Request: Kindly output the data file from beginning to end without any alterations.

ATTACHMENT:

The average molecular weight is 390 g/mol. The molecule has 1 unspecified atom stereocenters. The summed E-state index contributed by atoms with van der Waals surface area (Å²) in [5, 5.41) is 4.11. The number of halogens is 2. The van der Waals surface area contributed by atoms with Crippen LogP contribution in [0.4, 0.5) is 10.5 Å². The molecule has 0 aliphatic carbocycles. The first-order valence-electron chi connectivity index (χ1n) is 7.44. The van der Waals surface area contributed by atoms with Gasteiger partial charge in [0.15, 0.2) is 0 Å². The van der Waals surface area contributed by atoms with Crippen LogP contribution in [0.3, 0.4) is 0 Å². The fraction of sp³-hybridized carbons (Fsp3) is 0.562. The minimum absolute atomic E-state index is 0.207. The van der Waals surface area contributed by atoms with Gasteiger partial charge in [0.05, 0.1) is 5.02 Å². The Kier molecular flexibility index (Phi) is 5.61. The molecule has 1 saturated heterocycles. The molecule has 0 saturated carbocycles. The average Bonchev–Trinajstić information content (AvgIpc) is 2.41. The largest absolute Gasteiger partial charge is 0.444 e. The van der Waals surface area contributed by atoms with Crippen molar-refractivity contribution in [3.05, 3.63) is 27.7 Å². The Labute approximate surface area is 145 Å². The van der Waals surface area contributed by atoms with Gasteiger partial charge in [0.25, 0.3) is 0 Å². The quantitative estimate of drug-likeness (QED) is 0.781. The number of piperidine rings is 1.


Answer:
The average molecular weight is 390 g/mol. The molecule has 1 unspecified atom stereocenters. The summed E-state index contributed by atoms with van der Waals surface area (Å²) in [5, 5.41) is 4.11. The number of halogens is 2. The van der Waals surface area contributed by atoms with Crippen LogP contribution in [0.4, 0.5) is 10.5 Å². The molecule has 0 aliphatic carbocycles. The first-order valence-electron chi connectivity index (χ1n) is 7.44. The van der Waals surface area contributed by atoms with Gasteiger partial charge in [0.15, 0.2) is 0 Å². The van der Waals surface area contributed by atoms with Crippen LogP contribution in [0.3, 0.4) is 0 Å². The fraction of sp³-hybridized carbons (Fsp3) is 0.562. The minimum absolute atomic E-state index is 0.207. The van der Waals surface area contributed by atoms with Gasteiger partial charge in [0.05, 0.1) is 5.02 Å². The Kier molecular flexibility index (Phi) is 5.61. The molecule has 1 saturated heterocycles. The molecule has 0 saturated carbocycles. The average Bonchev–Trinajstić information content (AvgIpc) is 2.41. The largest absolute Gasteiger partial charge is 0.444 e. The van der Waals surface area contributed by atoms with Crippen molar-refractivity contribution in [3.05, 3.63) is 27.7 Å². The Labute approximate surface area is 145 Å². The van der Waals surface area contributed by atoms with Gasteiger partial charge in [0.25, 0.3) is 0 Å². The quantitative estimate of drug-likeness (QED) is 0.781. The number of piperidine rings is 1.